The Eukaryotic Cytoskeleton and Motor Proteins
The eukaryotic cytoskeleton is composed of three main types of filaments: (i) microfilaments (actin); (ii) microtubules; (iii) intermediate filaments. These filaments can be stable or dynamic, and are responsible not only for maintaining cell architecture but also for a plethora of cellular functions that interface with the membrane trafficking and signal transduction networks amongst others. Motor proteins use the filaments as tracks for the transport of intracellular cargo, be it multiprotein complexes or vesicles.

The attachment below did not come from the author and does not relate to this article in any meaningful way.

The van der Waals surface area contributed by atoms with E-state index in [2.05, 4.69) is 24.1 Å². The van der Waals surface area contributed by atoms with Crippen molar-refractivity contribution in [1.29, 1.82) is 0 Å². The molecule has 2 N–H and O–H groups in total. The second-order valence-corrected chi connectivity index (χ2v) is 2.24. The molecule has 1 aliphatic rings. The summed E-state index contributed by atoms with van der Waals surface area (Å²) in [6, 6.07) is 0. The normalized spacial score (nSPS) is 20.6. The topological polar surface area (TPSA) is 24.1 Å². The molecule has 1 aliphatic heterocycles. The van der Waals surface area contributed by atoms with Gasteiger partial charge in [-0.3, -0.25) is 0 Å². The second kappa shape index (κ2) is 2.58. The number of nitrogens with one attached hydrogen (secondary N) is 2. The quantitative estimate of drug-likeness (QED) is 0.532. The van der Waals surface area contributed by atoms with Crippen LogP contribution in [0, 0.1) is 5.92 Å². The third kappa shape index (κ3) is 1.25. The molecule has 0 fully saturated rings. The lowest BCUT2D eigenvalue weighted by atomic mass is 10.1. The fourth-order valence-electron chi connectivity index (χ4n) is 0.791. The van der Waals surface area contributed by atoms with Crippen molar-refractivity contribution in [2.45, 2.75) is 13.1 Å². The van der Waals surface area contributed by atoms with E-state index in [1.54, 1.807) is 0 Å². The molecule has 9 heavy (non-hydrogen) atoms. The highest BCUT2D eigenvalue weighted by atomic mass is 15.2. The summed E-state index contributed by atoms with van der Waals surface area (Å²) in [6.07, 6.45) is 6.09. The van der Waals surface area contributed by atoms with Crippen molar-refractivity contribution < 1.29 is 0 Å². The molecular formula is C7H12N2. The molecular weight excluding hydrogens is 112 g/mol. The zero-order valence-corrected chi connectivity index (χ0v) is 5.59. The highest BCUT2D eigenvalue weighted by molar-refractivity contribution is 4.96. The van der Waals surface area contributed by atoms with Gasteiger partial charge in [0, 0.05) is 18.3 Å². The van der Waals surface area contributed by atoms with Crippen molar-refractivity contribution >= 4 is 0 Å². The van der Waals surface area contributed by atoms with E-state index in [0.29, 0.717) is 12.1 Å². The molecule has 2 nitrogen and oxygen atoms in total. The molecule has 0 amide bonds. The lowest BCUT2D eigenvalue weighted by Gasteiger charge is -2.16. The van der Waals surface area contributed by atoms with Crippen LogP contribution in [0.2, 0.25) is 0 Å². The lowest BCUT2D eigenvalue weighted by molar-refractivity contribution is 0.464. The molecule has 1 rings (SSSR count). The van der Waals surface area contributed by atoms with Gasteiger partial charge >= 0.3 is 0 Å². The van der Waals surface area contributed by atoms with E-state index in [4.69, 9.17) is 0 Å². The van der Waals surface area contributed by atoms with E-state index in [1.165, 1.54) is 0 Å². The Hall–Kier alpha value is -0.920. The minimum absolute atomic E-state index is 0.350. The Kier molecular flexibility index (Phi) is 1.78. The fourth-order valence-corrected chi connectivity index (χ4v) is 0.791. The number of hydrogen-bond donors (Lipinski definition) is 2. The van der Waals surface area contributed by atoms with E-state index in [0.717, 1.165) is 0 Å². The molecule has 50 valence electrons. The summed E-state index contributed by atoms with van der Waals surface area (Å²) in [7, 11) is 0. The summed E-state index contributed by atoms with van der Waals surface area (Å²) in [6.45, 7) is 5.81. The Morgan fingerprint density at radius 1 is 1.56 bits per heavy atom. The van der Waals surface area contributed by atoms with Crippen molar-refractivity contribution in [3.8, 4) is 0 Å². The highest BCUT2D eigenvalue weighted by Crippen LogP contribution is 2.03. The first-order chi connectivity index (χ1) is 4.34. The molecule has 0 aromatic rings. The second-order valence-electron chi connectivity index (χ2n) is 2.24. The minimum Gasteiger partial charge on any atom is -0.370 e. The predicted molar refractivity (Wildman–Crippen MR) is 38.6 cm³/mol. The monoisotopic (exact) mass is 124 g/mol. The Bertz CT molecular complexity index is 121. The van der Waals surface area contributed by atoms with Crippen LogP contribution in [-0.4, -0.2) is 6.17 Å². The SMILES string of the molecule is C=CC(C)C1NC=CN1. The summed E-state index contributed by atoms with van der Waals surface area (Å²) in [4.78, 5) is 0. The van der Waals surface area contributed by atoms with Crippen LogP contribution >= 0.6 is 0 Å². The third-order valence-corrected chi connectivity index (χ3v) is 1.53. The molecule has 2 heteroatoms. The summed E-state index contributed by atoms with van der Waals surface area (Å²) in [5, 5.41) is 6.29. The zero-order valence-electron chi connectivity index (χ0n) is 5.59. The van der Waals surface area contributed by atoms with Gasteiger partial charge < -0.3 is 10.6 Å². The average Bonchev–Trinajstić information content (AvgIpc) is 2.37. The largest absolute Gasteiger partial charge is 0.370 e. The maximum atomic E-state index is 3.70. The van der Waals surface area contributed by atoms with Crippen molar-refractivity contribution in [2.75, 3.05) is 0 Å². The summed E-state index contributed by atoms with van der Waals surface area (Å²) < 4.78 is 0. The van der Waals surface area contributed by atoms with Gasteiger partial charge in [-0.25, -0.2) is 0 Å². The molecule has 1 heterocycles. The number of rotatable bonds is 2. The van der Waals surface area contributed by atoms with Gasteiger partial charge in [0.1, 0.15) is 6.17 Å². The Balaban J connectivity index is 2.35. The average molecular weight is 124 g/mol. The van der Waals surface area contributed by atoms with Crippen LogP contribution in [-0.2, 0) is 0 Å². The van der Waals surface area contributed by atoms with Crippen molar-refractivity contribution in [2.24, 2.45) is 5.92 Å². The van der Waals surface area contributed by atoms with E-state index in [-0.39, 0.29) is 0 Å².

Trypanosomatids are a particularly interesting system for the study of the cytoskeleton for a number of reasons. Firstly, as the causative agents of several neglected tropical diseases (sleeping sickness, Chagas disease, Leishmaniasis) there is a need for new therapeutic strategies, and the cytoskeleton is essential to the viability of the cells. Study of the ways in which the cytoskeleton performs its many cellular functions will both add to biological knowledge and illuminate areas for possible drug development. Secondly, as descendants of an early-branching eukaryote they are likely to exhibit both conserved and novel features in their cytoskeleton (for instance, there are no intermediate filament proteins encoded in their genomes), making them an important reference in evolutionary cell biology studies, and a source of cytoskeletal diversity. Thirdly, like many parasites, they boast a streamlined cellular physiology, making them ideal model systems for a number of fundamental questions in eukaryotic biology.